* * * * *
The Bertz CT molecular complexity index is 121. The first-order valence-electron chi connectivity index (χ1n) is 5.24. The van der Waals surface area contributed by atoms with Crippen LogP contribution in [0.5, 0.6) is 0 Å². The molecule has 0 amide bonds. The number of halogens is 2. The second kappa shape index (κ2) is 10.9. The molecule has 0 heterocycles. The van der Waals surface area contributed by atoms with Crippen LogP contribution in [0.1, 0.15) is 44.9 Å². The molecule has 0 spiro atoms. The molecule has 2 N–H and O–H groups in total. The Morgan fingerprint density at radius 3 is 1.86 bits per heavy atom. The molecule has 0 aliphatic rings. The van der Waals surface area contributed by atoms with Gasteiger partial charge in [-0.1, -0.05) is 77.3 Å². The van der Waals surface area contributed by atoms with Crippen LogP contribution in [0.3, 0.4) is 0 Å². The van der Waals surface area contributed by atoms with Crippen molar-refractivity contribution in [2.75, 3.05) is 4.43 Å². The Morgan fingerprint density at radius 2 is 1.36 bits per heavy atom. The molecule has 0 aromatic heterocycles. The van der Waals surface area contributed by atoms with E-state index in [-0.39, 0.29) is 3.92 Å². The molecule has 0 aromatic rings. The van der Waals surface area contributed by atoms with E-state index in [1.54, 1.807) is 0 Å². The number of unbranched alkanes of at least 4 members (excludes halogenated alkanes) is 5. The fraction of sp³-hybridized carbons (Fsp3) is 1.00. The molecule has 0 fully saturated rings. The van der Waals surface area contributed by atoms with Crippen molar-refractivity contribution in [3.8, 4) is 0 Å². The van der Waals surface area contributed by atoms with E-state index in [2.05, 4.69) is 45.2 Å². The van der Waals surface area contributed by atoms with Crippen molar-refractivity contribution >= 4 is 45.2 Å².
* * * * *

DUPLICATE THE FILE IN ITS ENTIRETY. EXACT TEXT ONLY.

The Bertz CT molecular complexity index is 121. The first-order valence-electron chi connectivity index (χ1n) is 5.24. The van der Waals surface area contributed by atoms with Crippen LogP contribution in [0.5, 0.6) is 0 Å². The molecule has 0 amide bonds. The number of halogens is 2. The second kappa shape index (κ2) is 10.9. The molecule has 0 heterocycles. The van der Waals surface area contributed by atoms with Crippen LogP contribution in [0.1, 0.15) is 44.9 Å². The molecule has 0 spiro atoms. The molecule has 2 N–H and O–H groups in total. The Morgan fingerprint density at radius 3 is 1.86 bits per heavy atom. The molecule has 0 aliphatic rings. The van der Waals surface area contributed by atoms with Gasteiger partial charge in [-0.1, -0.05) is 77.3 Å². The van der Waals surface area contributed by atoms with Crippen LogP contribution in [0.3, 0.4) is 0 Å². The van der Waals surface area contributed by atoms with Crippen molar-refractivity contribution in [2.75, 3.05) is 4.43 Å². The Morgan fingerprint density at radius 2 is 1.36 bits per heavy atom. The molecule has 0 aromatic heterocycles. The van der Waals surface area contributed by atoms with E-state index in [-0.39, 0.29) is 3.92 Å². The molecule has 0 aromatic rings. The van der Waals surface area contributed by atoms with E-state index in [1.54, 1.807) is 0 Å². The number of unbranched alkanes of at least 4 members (excludes halogenated alkanes) is 5. The fraction of sp³-hybridized carbons (Fsp3) is 1.00. The molecule has 0 fully saturated rings. The van der Waals surface area contributed by atoms with Crippen molar-refractivity contribution in [3.8, 4) is 0 Å². The van der Waals surface area contributed by atoms with E-state index in [2.05, 4.69) is 45.2 Å². The van der Waals surface area contributed by atoms with Crippen molar-refractivity contribution >= 4 is 45.2 Å².